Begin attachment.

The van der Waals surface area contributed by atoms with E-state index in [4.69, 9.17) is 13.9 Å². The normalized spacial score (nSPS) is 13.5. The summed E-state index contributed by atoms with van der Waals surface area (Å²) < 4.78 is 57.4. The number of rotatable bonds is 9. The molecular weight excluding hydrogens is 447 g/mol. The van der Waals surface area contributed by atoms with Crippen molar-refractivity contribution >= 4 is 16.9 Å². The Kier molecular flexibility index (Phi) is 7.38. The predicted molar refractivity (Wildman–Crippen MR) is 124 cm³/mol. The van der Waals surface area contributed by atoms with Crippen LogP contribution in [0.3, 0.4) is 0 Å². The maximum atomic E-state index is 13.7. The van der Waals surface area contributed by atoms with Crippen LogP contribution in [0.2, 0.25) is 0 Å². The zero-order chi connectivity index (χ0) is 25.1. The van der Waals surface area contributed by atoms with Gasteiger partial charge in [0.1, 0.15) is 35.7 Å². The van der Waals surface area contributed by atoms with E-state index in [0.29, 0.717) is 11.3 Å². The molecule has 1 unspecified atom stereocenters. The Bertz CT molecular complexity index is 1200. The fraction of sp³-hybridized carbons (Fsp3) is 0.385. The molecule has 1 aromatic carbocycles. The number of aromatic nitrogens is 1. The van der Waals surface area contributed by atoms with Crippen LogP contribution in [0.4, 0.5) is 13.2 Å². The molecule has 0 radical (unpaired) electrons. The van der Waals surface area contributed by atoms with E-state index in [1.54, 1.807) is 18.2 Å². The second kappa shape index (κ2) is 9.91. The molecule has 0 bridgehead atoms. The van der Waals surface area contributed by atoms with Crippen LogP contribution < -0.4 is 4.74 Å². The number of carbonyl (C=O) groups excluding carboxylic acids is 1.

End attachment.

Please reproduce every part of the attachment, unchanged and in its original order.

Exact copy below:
The van der Waals surface area contributed by atoms with E-state index in [4.69, 9.17) is 13.9 Å². The normalized spacial score (nSPS) is 13.5. The summed E-state index contributed by atoms with van der Waals surface area (Å²) < 4.78 is 57.4. The number of rotatable bonds is 9. The molecular weight excluding hydrogens is 447 g/mol. The van der Waals surface area contributed by atoms with Crippen molar-refractivity contribution >= 4 is 16.9 Å². The Kier molecular flexibility index (Phi) is 7.38. The predicted molar refractivity (Wildman–Crippen MR) is 124 cm³/mol. The van der Waals surface area contributed by atoms with Crippen LogP contribution in [0.3, 0.4) is 0 Å². The maximum atomic E-state index is 13.7. The van der Waals surface area contributed by atoms with Crippen LogP contribution in [0.2, 0.25) is 0 Å². The zero-order chi connectivity index (χ0) is 25.1. The van der Waals surface area contributed by atoms with Gasteiger partial charge in [0.1, 0.15) is 35.7 Å². The van der Waals surface area contributed by atoms with E-state index in [0.29, 0.717) is 11.3 Å². The molecule has 1 unspecified atom stereocenters. The Bertz CT molecular complexity index is 1200. The fraction of sp³-hybridized carbons (Fsp3) is 0.385. The molecule has 1 aromatic carbocycles. The number of aromatic nitrogens is 1. The van der Waals surface area contributed by atoms with Crippen LogP contribution in [0.4, 0.5) is 13.2 Å². The molecule has 0 radical (unpaired) electrons. The van der Waals surface area contributed by atoms with E-state index in [1.54, 1.807) is 18.2 Å². The second kappa shape index (κ2) is 9.91. The molecule has 0 bridgehead atoms. The van der Waals surface area contributed by atoms with Crippen LogP contribution < -0.4 is 4.74 Å². The number of carbonyl (C=O) groups excluding carboxylic acids is 1.